- Environment & Infrastructure
- Strategic consulting
- Specialist consulting
- The Living City
- Happold Consulting
In 2007 the City of Los Angeles released “The Los Angeles River Master Plan,” the culmination of a five- year effort involving thousands of citizens and untold city, state and federal agencies. The plan outlines a blueprint for reclaiming and restoring 32 miles of the Los Angeles River ecosystem over the next 25 years.
The Atwater Multimodal Crossing is the first large project to stem from this plan. The structure will complete the connection from the historic Atwater neighborhood to the LA River bike trail and ultimately to Griffith Park, a 4,310-acre (1,744ha), half-wild oasis in the center of Los Angeles. It is also the first new bridge to span the Los Angeles River in twenty years, and the first large-scale piece of infrastructure to be fully funded by private donation.
These firsts have created some unique challenges that influenced the structure’s design. Programmatically, the crossing must accommodate pedestrians, bicyclists and equestrians, requiring two very distinct pathways that separate horses from pedestrians and cyclists.
The second and more challenging requirement came from a private donor, who specified that the structure be a cable-stayed bridge. Given the project’s constraints—a 325-foot (100 meter) span, minimal allowable incursion in the center of the river, and high-voltage power lines along the far river bank—a “balanced” or symmetrical solution was impossible. Alternative designs posed their own structural challenges.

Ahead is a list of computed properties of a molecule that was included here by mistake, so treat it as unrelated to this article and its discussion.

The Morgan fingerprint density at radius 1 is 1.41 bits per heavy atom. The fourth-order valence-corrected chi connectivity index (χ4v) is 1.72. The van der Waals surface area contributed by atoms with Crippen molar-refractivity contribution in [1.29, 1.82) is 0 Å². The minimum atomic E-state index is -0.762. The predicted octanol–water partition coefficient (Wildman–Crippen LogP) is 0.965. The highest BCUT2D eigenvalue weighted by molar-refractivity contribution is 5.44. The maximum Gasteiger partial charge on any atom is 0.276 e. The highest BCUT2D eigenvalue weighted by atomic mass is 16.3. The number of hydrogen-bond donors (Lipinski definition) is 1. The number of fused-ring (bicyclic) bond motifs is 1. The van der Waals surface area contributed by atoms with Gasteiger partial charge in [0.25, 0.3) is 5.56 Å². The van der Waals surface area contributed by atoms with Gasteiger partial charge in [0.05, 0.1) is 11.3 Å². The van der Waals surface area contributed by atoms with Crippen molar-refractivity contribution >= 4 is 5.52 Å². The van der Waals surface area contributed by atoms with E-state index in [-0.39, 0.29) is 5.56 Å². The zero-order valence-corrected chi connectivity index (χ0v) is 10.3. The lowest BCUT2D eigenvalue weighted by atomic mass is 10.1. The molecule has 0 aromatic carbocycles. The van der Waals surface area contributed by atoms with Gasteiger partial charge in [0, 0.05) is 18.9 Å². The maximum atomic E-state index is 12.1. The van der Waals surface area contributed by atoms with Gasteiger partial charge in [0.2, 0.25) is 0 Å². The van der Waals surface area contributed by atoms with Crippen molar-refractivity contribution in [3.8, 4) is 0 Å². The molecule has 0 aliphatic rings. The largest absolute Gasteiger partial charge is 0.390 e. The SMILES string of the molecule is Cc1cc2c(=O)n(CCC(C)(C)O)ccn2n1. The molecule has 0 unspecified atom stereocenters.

The structural design integrates architectural and site solutions by employing a center, single-cable-row solution that ties together the 120-foot-high (37-meter-high), off-set mast with the horizontal deck beam. The cables are arrayed between the mast and central horizontal spine, to create a structure that spans the river yet avoids power lines. In order to accentuate the main cables’ fan-like pattern, the backstay cables are grouped unobtrusively behind the mast.
Engineered to resist torsion in the deck, the spine supports cantilevered deck beams on either side. The structure creates a natural separation between pedestrian and equestrian pathways.
The constricted site calls for an orchestrated construction sequence, since any work in the river can occur only during the summer months, and requires stringent safeguards to protect the surrounding environment and the river’s water quality. To minimize sitework, steel bridge components will be pre-fabricated and pre-assembled for fit before being brought to and assembled on site.
The multi-modal crossing continues a tradition of landmark bridge design that shaped the city’s landscape for 80 years. Much like the well-known structures of the past, this bridge has an opportunity to inform the city’s future by catalyzing further river redevelopment. Through its scale and image the bridge will provide a recognizable landmark within the complex landscape of multilane highways and migrating birds, while the quality of its detailing, materials, and lighting will resonate with its pedestrian, cyclist, and equestrian users.
The Atwater Multimodal Crossing design team includes Buro Happold, Mia Lehrer + Associates, Fuscoe Engineering, Gardiner & Theobald, Leighton Engineering, and Tetra Tech.